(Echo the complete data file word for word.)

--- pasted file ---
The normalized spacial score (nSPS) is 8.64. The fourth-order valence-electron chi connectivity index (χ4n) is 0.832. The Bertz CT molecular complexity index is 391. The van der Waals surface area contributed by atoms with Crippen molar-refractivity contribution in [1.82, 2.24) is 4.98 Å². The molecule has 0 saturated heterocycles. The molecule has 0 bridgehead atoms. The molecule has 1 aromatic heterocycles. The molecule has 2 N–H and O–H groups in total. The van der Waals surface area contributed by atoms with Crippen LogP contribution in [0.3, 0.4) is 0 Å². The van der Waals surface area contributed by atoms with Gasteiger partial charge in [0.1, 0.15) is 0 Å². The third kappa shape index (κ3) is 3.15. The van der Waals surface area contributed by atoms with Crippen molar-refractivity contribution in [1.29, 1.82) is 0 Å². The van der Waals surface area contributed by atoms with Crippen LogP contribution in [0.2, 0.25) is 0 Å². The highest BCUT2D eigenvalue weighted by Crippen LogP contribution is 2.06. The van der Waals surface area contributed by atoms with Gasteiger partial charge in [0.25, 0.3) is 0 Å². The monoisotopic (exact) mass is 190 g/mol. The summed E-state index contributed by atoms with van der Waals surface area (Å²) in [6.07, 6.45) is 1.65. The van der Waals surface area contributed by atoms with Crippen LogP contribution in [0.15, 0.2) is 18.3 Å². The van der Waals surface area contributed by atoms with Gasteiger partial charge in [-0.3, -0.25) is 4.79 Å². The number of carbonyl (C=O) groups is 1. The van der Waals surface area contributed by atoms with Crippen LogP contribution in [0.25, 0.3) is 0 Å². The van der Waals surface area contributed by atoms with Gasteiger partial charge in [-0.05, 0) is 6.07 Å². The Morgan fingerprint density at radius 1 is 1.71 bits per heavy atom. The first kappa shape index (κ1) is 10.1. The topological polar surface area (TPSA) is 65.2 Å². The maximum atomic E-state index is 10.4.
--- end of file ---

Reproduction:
The normalized spacial score (nSPS) is 8.64. The fourth-order valence-electron chi connectivity index (χ4n) is 0.832. The Bertz CT molecular complexity index is 391. The van der Waals surface area contributed by atoms with Crippen molar-refractivity contribution in [1.82, 2.24) is 4.98 Å². The molecule has 0 saturated heterocycles. The molecule has 0 bridgehead atoms. The molecule has 1 aromatic heterocycles. The molecule has 2 N–H and O–H groups in total. The van der Waals surface area contributed by atoms with Crippen LogP contribution in [0.3, 0.4) is 0 Å². The van der Waals surface area contributed by atoms with Gasteiger partial charge in [0.1, 0.15) is 0 Å². The third kappa shape index (κ3) is 3.15. The van der Waals surface area contributed by atoms with Crippen molar-refractivity contribution in [1.29, 1.82) is 0 Å². The van der Waals surface area contributed by atoms with Crippen LogP contribution in [0.2, 0.25) is 0 Å². The highest BCUT2D eigenvalue weighted by Crippen LogP contribution is 2.06. The van der Waals surface area contributed by atoms with Gasteiger partial charge in [0.25, 0.3) is 0 Å². The monoisotopic (exact) mass is 190 g/mol. The summed E-state index contributed by atoms with van der Waals surface area (Å²) in [6.07, 6.45) is 1.65. The van der Waals surface area contributed by atoms with Crippen LogP contribution in [0.15, 0.2) is 18.3 Å². The van der Waals surface area contributed by atoms with Gasteiger partial charge in [-0.3, -0.25) is 4.79 Å². The number of carbonyl (C=O) groups is 1. The van der Waals surface area contributed by atoms with Crippen LogP contribution in [0.25, 0.3) is 0 Å². The van der Waals surface area contributed by atoms with Gasteiger partial charge in [-0.05, 0) is 6.07 Å². The Morgan fingerprint density at radius 1 is 1.71 bits per heavy atom. The first kappa shape index (κ1) is 10.1. The topological polar surface area (TPSA) is 65.2 Å². The maximum atomic E-state index is 10.4.